Here are 7 smart ways to invest in China even as the country’s potential property crisis unfolds, according to UBS

  • China is suffering from an economic slowdown as its largest property developers falter.
  • The nation’s stocks have trailed their US counterparts this year, but UBS sees opportunities.
  • Here are the seven smartest ways to invest in Chinese markets, according to UBS.

Chinese stocks are struggling as the country deals with slower GDP growth and a weakening property market, but UBS still sees opportunities in the world’s second-largest economy.

The Shanghai-based SSE Composite Index is up only 2.3% in 2023, compared to the S&P 500’s 16.3% gain. Investors have been scared away by China’s sluggish economic recovery and the problems of property development behemoths Evergrande and Country Garden, which are struggling to finance their massive debt loads after the government restricted how much developers can borrow.

Because real estate is the backbone of the Chinese economy, the sharp drop in loan demand last month has sent shockwaves throughout the People’s Republic. And, after years of overbuilding, Evergrande and Country Garden can no longer simply build new homes.

“They can’t grow out of it through more housing or homebuilding because that would just make the problem worse,” David Kelly, chief global strategist at JPMorgan Asset Management, told Insider in late August. “It’s difficult to see how China can get out of this.”

Stimulus should keep Chinese stocks from sinking

UBS, on the other hand, believes that much of the pain has already been priced into Chinese stocks. Due to new government policies aimed at stimulating growth, the Swiss firm has a “most preferred” view on stocks in emerging markets, including China — though it still advises caution.

“We have to admit that we have turned a little bit cautious on this stance,” said Xingchen Yu, an emerging markets strategist at UBS’s CIO Americas arm, in a recent interview with Insider. “Our base case remains that policy support can assist markets in turning around sentiment, but it must be forceful and timely.”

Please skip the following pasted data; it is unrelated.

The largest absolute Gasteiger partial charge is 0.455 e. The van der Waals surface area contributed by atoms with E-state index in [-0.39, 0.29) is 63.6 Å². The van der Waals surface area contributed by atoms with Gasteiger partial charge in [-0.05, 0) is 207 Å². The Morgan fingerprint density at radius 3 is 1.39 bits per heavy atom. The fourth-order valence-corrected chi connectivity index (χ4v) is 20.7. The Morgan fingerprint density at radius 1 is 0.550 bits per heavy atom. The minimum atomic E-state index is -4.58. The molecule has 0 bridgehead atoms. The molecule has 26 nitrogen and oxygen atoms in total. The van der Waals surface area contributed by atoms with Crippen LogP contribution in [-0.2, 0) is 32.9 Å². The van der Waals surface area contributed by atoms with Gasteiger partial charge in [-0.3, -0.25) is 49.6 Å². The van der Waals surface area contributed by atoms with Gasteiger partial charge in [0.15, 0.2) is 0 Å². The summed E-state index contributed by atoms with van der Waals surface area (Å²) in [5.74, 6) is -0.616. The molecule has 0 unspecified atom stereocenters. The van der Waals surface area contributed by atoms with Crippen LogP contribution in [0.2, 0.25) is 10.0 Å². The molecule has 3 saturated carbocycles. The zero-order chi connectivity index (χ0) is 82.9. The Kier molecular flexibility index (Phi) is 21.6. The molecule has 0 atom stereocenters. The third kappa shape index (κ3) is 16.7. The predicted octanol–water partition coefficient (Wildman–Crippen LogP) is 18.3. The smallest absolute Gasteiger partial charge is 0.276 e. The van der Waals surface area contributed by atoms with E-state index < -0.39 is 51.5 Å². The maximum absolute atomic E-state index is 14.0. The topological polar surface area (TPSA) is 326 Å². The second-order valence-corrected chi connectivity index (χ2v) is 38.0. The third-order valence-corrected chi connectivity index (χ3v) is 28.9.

In the last three weeks, Chinese stocks have enjoyed a modest relief rally after Beijing relaxed capital market restrictions, margin trading rules, and the definition of a “first-time homebuyer.” These measures, in addition to boosting the economy, can help calm investors, according to Solita Marcelli, chief investment officer for UBS’s global wealth management arm, in a late August note.

Although many US-based money managers are still wary of China’s economy, consumer sentiment is improving, as are imports and manufacturing activity. While an economic boom is unlikely to occur anytime soon, Yu expects the expansion to accelerate.

“We see that we have passed the worst of the slump, but conditions do not yet suggest a strong or V-shaped recovery,” Yu said. “That is why we believe more policy support should come, and fortunately, it has already begun.”

Similarly, China will not flood its economy with stimulus in the same way that the United States did during the pandemic, but Yu believes the government will do enough to instill confidence and stabilize domestic demand.

“Markets will probably have to recognize that the likelihood of massive stimulus — broad-based, bazooka-style — is low,” Yu said. “However, with some targeted, accurate, and forceful measures to address current issues, it is still possible to turn the tide.”

Naturally, China’s property market turmoil has prompted comparisons to the US housing market bubble that led to the global financial crisis, but Yu believes such concerns are exaggerated.

“The government has the toolkit to minimize the risk of having something that is systematically disastrous in the financial markets,” Yu explained. “Of course, there is always a limit.” That is why they have been extremely sensitive in attempting to resolve the issues as soon as possible.”

7 top ways to invest in China now

Chinese stocks are not without risk, particularly as tensions with the US over Taiwan rise. However, given the low valuations, Yu believes that avoiding China entirely is a mistake.

“Saying China is uninvestable — I think that’s a bit extreme, but I would like to acknowledge that the geopolitical risk premium has definitely increased over the years,” Yu said.

“Even if we don’t expect valuations to return to historical averages, there’s still some room for valuations, for valuation multiples to re-rate,” Yu added.

Investors interested in China should use a barbell portfolio that includes stocks linked to economic growth as well as those with defensive qualities that can withstand any environment, according to Yu. This balanced approach helps to mitigate uncertainty, which the People’s Republic is rife with.

According to UBS, if China’s growth exceeds expectations, companies in the consumer discretionary and materials sectors will benefit the most. E-commerce stocks, which are currently trading far below their historical average valuations, would benefit as well.

In contrast, the firm believes that utilities stocks and those with consistent, growing dividends will outperform during a prolonged economic slowdown. Marcelli’s note also mentioned companies in the online gaming and advertising industries as defensive standouts compared to other Chinese internet stocks, citing their strong cash flows and limited overseas exposure.

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